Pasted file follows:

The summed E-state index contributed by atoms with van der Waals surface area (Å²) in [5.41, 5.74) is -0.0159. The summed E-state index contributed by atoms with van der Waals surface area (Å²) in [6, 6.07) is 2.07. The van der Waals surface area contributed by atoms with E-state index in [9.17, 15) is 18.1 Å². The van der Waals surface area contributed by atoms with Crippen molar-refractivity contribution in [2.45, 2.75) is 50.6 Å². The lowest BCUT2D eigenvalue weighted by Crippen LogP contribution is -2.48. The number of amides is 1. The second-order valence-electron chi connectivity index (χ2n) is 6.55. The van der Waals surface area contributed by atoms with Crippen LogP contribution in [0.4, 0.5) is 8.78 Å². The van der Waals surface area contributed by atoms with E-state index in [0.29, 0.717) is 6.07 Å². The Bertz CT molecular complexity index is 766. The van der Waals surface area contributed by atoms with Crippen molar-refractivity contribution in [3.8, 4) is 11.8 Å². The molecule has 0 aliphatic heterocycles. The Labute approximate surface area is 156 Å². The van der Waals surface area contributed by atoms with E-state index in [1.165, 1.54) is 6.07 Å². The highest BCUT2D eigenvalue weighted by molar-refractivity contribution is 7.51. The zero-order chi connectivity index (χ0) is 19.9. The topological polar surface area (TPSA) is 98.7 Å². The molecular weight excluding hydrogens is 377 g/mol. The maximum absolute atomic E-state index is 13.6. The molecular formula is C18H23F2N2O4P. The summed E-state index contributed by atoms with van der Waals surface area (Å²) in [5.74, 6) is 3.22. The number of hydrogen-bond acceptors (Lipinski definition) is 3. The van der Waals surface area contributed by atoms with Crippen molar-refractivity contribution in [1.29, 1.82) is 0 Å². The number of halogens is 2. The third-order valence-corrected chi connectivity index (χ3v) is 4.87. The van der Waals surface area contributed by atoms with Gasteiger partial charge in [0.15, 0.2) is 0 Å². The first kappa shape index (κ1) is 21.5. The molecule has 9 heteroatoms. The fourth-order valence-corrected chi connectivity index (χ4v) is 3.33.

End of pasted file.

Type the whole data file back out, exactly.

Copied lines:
The summed E-state index contributed by atoms with van der Waals surface area (Å²) in [5.41, 5.74) is -0.0159. The summed E-state index contributed by atoms with van der Waals surface area (Å²) in [6, 6.07) is 2.07. The van der Waals surface area contributed by atoms with E-state index in [9.17, 15) is 18.1 Å². The van der Waals surface area contributed by atoms with Crippen molar-refractivity contribution in [2.45, 2.75) is 50.6 Å². The lowest BCUT2D eigenvalue weighted by Crippen LogP contribution is -2.48. The number of amides is 1. The second-order valence-electron chi connectivity index (χ2n) is 6.55. The van der Waals surface area contributed by atoms with Crippen LogP contribution in [0.4, 0.5) is 8.78 Å². The van der Waals surface area contributed by atoms with E-state index in [0.29, 0.717) is 6.07 Å². The Bertz CT molecular complexity index is 766. The van der Waals surface area contributed by atoms with Crippen molar-refractivity contribution in [3.8, 4) is 11.8 Å². The molecule has 0 aliphatic heterocycles. The Labute approximate surface area is 156 Å². The van der Waals surface area contributed by atoms with E-state index in [1.165, 1.54) is 6.07 Å². The highest BCUT2D eigenvalue weighted by molar-refractivity contribution is 7.51. The zero-order chi connectivity index (χ0) is 19.9. The topological polar surface area (TPSA) is 98.7 Å². The molecular weight excluding hydrogens is 377 g/mol. The maximum absolute atomic E-state index is 13.6. The molecular formula is C18H23F2N2O4P. The summed E-state index contributed by atoms with van der Waals surface area (Å²) in [5.74, 6) is 3.22. The number of hydrogen-bond acceptors (Lipinski definition) is 3. The van der Waals surface area contributed by atoms with Crippen molar-refractivity contribution in [1.29, 1.82) is 0 Å². The number of halogens is 2. The third-order valence-corrected chi connectivity index (χ3v) is 4.87. The van der Waals surface area contributed by atoms with Gasteiger partial charge in [0.15, 0.2) is 0 Å². The first kappa shape index (κ1) is 21.5. The molecule has 9 heteroatoms. The fourth-order valence-corrected chi connectivity index (χ4v) is 3.33.